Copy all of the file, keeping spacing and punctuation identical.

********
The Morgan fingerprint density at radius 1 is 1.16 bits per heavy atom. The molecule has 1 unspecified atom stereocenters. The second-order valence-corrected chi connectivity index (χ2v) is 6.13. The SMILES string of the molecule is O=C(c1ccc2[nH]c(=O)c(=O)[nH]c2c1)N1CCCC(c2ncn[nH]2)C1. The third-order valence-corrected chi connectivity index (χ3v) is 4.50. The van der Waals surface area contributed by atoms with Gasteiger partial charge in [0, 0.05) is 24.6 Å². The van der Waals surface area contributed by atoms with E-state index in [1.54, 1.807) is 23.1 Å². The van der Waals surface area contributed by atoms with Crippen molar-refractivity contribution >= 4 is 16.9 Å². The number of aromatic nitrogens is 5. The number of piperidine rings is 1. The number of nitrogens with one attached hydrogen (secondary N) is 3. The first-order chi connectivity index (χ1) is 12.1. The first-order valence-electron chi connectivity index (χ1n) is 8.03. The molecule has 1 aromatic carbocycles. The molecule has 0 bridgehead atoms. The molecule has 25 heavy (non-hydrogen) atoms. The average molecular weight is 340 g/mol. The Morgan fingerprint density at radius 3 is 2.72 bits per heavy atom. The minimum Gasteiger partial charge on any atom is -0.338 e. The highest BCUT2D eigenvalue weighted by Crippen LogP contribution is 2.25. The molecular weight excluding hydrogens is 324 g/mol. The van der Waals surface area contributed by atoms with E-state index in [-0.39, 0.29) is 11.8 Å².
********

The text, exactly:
The Morgan fingerprint density at radius 1 is 1.16 bits per heavy atom. The molecule has 1 unspecified atom stereocenters. The second-order valence-corrected chi connectivity index (χ2v) is 6.13. The SMILES string of the molecule is O=C(c1ccc2[nH]c(=O)c(=O)[nH]c2c1)N1CCCC(c2ncn[nH]2)C1. The third-order valence-corrected chi connectivity index (χ3v) is 4.50. The van der Waals surface area contributed by atoms with Gasteiger partial charge in [0, 0.05) is 24.6 Å². The van der Waals surface area contributed by atoms with E-state index in [1.54, 1.807) is 23.1 Å². The van der Waals surface area contributed by atoms with Crippen molar-refractivity contribution >= 4 is 16.9 Å². The number of aromatic nitrogens is 5. The number of piperidine rings is 1. The number of nitrogens with one attached hydrogen (secondary N) is 3. The first-order chi connectivity index (χ1) is 12.1. The first-order valence-electron chi connectivity index (χ1n) is 8.03. The molecule has 1 aromatic carbocycles. The molecule has 0 bridgehead atoms. The molecule has 25 heavy (non-hydrogen) atoms. The average molecular weight is 340 g/mol. The Morgan fingerprint density at radius 3 is 2.72 bits per heavy atom. The minimum Gasteiger partial charge on any atom is -0.338 e. The highest BCUT2D eigenvalue weighted by Crippen LogP contribution is 2.25. The molecular weight excluding hydrogens is 324 g/mol. The van der Waals surface area contributed by atoms with E-state index in [-0.39, 0.29) is 11.8 Å².